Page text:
Lung cancer in women: Emerging differences in epidemiology, biology, and therapy

Leno Thomas, L. Austin Doyle, Martin J. Edelman

Research output: Contribution to journalReview articlepeer-review

163 Scopus citations


Lung cancer is the major cause of cancer-related death in both men and women in the United States. Emerging evidence indicates that there are differences in the pathogenesis and possibly increased susceptibility to lung cancer in women. In addition, considerable data support small, but important differences favoring women in terms of response to therapy and long-term survival after the diagnosis of lung cancer, regardless of histology or stage. These differences in both biology and outcome will be important considerations in the design of future trials of screening and therapy for lung cancer.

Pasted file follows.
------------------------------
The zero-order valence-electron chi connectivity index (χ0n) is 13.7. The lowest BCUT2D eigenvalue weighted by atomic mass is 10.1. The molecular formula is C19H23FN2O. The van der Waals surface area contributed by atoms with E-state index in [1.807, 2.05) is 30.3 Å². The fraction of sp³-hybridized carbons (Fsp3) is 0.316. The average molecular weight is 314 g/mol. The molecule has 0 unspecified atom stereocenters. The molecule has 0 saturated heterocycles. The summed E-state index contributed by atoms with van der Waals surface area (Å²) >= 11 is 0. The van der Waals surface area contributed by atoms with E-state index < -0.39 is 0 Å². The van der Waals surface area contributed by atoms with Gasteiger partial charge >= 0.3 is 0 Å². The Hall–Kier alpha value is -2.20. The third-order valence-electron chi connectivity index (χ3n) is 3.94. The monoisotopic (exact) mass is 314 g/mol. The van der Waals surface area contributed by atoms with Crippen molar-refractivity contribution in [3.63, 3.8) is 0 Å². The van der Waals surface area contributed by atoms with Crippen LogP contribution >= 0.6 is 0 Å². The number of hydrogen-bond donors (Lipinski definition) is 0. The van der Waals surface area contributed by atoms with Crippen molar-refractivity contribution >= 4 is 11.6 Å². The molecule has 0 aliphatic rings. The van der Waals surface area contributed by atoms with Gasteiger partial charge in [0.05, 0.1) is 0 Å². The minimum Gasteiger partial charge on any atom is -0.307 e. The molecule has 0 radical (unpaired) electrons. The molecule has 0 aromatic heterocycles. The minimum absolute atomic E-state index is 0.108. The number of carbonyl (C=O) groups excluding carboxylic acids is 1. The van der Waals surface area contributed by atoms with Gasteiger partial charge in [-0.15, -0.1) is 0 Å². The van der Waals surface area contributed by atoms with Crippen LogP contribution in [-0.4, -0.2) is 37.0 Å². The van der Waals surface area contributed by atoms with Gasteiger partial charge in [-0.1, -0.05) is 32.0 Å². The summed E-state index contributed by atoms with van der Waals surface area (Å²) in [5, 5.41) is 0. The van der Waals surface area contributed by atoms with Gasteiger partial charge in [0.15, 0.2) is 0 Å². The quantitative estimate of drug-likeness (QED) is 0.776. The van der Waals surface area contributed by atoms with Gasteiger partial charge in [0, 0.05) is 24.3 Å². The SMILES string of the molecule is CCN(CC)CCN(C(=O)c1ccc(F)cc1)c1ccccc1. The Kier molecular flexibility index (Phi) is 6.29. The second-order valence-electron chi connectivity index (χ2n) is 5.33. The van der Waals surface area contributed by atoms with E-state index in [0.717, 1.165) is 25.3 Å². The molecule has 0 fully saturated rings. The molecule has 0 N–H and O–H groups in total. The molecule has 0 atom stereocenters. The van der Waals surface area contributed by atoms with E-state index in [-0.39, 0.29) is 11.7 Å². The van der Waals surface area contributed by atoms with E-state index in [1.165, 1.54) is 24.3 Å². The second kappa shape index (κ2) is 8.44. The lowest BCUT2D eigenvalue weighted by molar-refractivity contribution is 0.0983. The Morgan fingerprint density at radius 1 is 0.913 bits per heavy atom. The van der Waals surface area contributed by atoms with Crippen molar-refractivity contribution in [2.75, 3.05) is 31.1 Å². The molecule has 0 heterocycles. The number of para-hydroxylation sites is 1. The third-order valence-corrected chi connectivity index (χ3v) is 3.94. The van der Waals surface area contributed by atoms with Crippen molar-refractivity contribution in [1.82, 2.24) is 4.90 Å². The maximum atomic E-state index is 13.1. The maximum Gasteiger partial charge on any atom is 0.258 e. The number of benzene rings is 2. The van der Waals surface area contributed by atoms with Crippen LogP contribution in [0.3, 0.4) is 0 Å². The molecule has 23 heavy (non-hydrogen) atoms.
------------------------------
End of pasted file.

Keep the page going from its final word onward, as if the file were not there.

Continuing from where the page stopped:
Original languageEnglish
Pages (from-to)370-381
Number of pages12
Issue number1
StatePublished - Jul 2005
Externally publishedYes


  • DNA repair
  • Estrogen receptor
  • Human papilloma virus
  • Non-small cell lung cancer
  • Sex
  • Small cell lung cancer


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